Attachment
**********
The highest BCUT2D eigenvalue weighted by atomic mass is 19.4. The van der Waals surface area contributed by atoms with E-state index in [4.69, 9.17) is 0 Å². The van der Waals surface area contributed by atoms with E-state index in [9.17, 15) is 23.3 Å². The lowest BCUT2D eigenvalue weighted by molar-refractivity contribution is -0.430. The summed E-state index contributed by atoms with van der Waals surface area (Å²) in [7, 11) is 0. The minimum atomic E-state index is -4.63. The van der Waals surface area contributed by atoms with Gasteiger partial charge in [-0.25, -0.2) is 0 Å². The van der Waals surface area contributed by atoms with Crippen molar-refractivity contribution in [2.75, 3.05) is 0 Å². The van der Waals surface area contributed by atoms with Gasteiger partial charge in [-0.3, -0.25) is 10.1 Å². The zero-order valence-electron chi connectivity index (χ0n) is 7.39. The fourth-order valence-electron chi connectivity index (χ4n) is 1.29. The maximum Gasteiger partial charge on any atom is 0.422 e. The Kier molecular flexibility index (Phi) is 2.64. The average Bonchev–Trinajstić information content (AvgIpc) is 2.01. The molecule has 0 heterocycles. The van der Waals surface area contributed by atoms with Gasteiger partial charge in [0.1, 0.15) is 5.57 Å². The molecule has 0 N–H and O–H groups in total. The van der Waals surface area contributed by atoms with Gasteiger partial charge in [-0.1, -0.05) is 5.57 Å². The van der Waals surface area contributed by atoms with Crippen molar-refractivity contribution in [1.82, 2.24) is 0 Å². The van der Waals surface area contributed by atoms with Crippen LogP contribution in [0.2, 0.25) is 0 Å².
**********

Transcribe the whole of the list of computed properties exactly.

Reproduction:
The highest BCUT2D eigenvalue weighted by atomic mass is 19.4. The van der Waals surface area contributed by atoms with E-state index in [4.69, 9.17) is 0 Å². The van der Waals surface area contributed by atoms with E-state index in [9.17, 15) is 23.3 Å². The lowest BCUT2D eigenvalue weighted by molar-refractivity contribution is -0.430. The summed E-state index contributed by atoms with van der Waals surface area (Å²) in [7, 11) is 0. The minimum atomic E-state index is -4.63. The van der Waals surface area contributed by atoms with Gasteiger partial charge in [-0.25, -0.2) is 0 Å². The van der Waals surface area contributed by atoms with Crippen molar-refractivity contribution in [2.75, 3.05) is 0 Å². The van der Waals surface area contributed by atoms with Gasteiger partial charge in [-0.3, -0.25) is 10.1 Å². The zero-order valence-electron chi connectivity index (χ0n) is 7.39. The fourth-order valence-electron chi connectivity index (χ4n) is 1.29. The maximum Gasteiger partial charge on any atom is 0.422 e. The Kier molecular flexibility index (Phi) is 2.64. The average Bonchev–Trinajstić information content (AvgIpc) is 2.01. The molecule has 0 heterocycles. The van der Waals surface area contributed by atoms with Gasteiger partial charge in [0.1, 0.15) is 5.57 Å². The molecule has 0 N–H and O–H groups in total. The van der Waals surface area contributed by atoms with Gasteiger partial charge in [-0.1, -0.05) is 5.57 Å². The van der Waals surface area contributed by atoms with Crippen molar-refractivity contribution in [1.82, 2.24) is 0 Å². The van der Waals surface area contributed by atoms with Crippen LogP contribution in [0.2, 0.25) is 0 Å².